MRS Bulletin Materials News Podcast

MRS Bulletin Materials News Podcast

Materials News podcast by MRS Bulletin provides breakthrough news & interviews with researchers on the hot topics of 3D bioprinting, artificial intelligence and machine learning, bioelectronics, perovskites, quantum materials, robotics, and synthetic biology. Produced by the Materials Research Society.... Show More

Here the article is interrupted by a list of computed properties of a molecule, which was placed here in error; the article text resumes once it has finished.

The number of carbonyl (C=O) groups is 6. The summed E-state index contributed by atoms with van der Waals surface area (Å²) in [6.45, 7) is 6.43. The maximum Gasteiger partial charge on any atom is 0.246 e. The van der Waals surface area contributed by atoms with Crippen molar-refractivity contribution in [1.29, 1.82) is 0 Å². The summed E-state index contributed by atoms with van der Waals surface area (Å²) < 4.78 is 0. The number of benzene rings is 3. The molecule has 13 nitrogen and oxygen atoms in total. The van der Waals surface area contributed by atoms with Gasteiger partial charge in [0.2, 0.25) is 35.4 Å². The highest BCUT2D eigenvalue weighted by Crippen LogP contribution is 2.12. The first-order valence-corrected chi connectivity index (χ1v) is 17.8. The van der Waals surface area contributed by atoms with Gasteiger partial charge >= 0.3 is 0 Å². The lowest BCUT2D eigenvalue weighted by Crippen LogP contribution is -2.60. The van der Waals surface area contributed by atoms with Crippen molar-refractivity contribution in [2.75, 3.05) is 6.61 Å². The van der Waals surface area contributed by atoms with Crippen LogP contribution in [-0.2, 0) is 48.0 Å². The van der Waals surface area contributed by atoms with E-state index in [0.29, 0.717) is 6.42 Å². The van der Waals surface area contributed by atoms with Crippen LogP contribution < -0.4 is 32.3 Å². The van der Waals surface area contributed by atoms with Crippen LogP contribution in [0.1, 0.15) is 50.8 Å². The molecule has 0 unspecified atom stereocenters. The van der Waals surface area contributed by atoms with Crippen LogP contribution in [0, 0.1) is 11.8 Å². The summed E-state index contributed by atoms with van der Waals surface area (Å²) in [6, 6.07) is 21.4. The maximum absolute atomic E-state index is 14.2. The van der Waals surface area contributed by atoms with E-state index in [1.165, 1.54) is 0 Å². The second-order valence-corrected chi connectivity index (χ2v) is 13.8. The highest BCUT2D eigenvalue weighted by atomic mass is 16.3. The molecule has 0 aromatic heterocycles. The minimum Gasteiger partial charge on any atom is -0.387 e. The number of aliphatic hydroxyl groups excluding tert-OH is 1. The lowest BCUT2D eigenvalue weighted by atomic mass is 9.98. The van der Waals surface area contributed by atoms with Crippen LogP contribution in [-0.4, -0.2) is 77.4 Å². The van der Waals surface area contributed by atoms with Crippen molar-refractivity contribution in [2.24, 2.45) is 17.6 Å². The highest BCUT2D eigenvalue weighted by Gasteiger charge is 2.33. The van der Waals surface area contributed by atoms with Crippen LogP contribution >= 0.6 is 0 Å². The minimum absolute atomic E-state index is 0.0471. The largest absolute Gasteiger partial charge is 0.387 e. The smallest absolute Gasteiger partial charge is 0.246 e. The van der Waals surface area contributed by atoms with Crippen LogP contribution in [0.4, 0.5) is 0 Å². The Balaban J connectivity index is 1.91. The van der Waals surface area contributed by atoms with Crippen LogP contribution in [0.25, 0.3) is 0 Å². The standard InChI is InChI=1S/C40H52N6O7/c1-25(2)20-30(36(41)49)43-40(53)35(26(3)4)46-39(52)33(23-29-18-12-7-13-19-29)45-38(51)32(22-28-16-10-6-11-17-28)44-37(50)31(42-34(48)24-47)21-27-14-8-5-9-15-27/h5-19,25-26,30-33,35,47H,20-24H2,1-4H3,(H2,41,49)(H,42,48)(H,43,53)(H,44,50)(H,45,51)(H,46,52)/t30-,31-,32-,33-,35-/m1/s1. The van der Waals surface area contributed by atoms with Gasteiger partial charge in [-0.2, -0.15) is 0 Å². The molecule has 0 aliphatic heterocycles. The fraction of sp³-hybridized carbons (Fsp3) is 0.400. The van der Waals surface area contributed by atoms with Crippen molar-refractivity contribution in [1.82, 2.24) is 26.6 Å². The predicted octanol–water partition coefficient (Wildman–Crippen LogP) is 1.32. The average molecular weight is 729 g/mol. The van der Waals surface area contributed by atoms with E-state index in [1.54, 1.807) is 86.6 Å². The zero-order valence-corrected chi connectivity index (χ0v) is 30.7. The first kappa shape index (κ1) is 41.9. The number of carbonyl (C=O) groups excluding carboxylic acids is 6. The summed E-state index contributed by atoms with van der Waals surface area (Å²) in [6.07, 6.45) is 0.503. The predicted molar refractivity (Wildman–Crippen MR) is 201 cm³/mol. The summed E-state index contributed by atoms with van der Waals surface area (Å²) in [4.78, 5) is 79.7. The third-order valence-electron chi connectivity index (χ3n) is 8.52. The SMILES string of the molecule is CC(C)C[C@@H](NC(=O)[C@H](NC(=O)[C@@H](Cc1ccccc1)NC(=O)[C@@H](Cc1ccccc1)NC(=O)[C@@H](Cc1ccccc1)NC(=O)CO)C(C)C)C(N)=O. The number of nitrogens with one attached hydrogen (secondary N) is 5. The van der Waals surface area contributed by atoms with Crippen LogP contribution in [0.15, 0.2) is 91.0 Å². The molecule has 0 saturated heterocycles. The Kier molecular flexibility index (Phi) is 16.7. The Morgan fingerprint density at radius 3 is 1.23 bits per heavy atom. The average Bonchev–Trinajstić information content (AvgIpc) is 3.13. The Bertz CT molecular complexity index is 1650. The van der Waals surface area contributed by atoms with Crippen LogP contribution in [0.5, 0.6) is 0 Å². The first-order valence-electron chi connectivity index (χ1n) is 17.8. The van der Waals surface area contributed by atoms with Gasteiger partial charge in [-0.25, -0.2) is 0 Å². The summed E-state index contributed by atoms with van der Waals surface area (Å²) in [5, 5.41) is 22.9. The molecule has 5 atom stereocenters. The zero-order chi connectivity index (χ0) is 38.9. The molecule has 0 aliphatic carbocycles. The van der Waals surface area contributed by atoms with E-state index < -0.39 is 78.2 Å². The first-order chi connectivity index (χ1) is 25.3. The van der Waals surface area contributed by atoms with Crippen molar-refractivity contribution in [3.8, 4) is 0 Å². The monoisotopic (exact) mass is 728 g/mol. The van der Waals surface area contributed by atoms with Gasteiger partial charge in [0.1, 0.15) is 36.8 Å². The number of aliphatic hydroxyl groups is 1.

Sophia Chen of MRS Bulletin interviews Barbara Mazzolai and Edoardo Sinibaldi of the Italian Institute of Technology about their robot made from two types of polymers, enabling it to extend and retract like the tendrils of a plant. Read the article in Nature Communications. TranscriptSOPHIA CHEN: Barbara Mazzolai is designing robots inspired by plants. Recently, she and her research team at the Italian Institute of Technology have made a robot that looks like a plant tendril, similar to the ones that ivy plants might use to climb a trellis. She says they want to develop a robot that can explore an unknown area just like a plant does.  BARBARA MAZZOLAI: Plants could be the model to develop the robot for a very harsh environment, for colonizing a very difficult environment, to explore a harsh situation. Tendril is one of the ways, one of the strategies that they use to anchor the body. CHEN: The robot doesn’t just look like a plant tendril. It also moves according to the same mechanism as in nature. Both the robot and the plant move fluid around inside them to extend their tendrils. Both the plant and robot push or extract fluid from inside the tendril by exploiting the process of osmosis. Mazzolai’s colleague, Edoardo Sinibaldi, explains how it works in their robot. If you can imagine the curly tip of the robot tendril, that curl is attached to a longer tube contained within a special sleeve made of active carbon cloth electrodes. This sleeve is placed in a solution containing lots of ions.  EDOARDO SINIBALDI: In our implementation we used sodium sulfate. It’s a common electrolyte, and it’s very stable, and it’s not toxic. CHEN: They’ve made the tendril using two types of plastic. One type, called polysulfone, is permeable to water. Water can flow across this plastic barrier through pores about 50 nm in size. Imagine this part of the tendril, which is soaking inside the solution within the carbon cloth sleeve. At equilibrium, the ion concentration is the same inside and outside the tube. But Sinibaldi applies a voltage to two electrodes on the cloth sleeve, to make ions collect on the electrodes. This causes the liquid outside the tube to have a lower concentration of ions than inside the tube. This concentration gradient causes water to rush into the tube. This inflow of fluid stiffens the tendril tip, making it extend. The tendril tip is made of another type of plastic, ethylene terephthalate, coated with Al, which has been fabricated to achieve the necessary stiffness.SINIBALDI: This is the basic fluid transport used by plants to, let’s say, swell cells and tissues in a coordinated manner and consistently stiffen tissue while it’s inflating and decreasing the stiffness of tissue while deflating. CHEN: It takes about a milliliter of fluid to extend the robot tendril. They were able to coil the tendril 500 degrees in 25 minutes. And they can reverse the coiling or uncoiling as needed. Mazzolai also points out that the whole robot, including the tube and the carbon cloth, are made of flexible, soft material with tunable stiffness. These are properties that could be useful for medical applications.   MAZZOLAI: This is the challenge of the soft robotics community, developing something that can operate in the body without any damage to the human, and at the same time to be able to operate and change the stiffness. CHEN: Mazzolai has also chosen to make plant-like robots because they have unique adaptations for exploring and functioning in harsh conditions. She thinks that they could be useful for exploring new planets, or in more mundane applications on Earth. MAZZOLAI: These robots, they can move inside very narrow spaces for exploration for recovering objects in wells, or moving debris after a disaster. 

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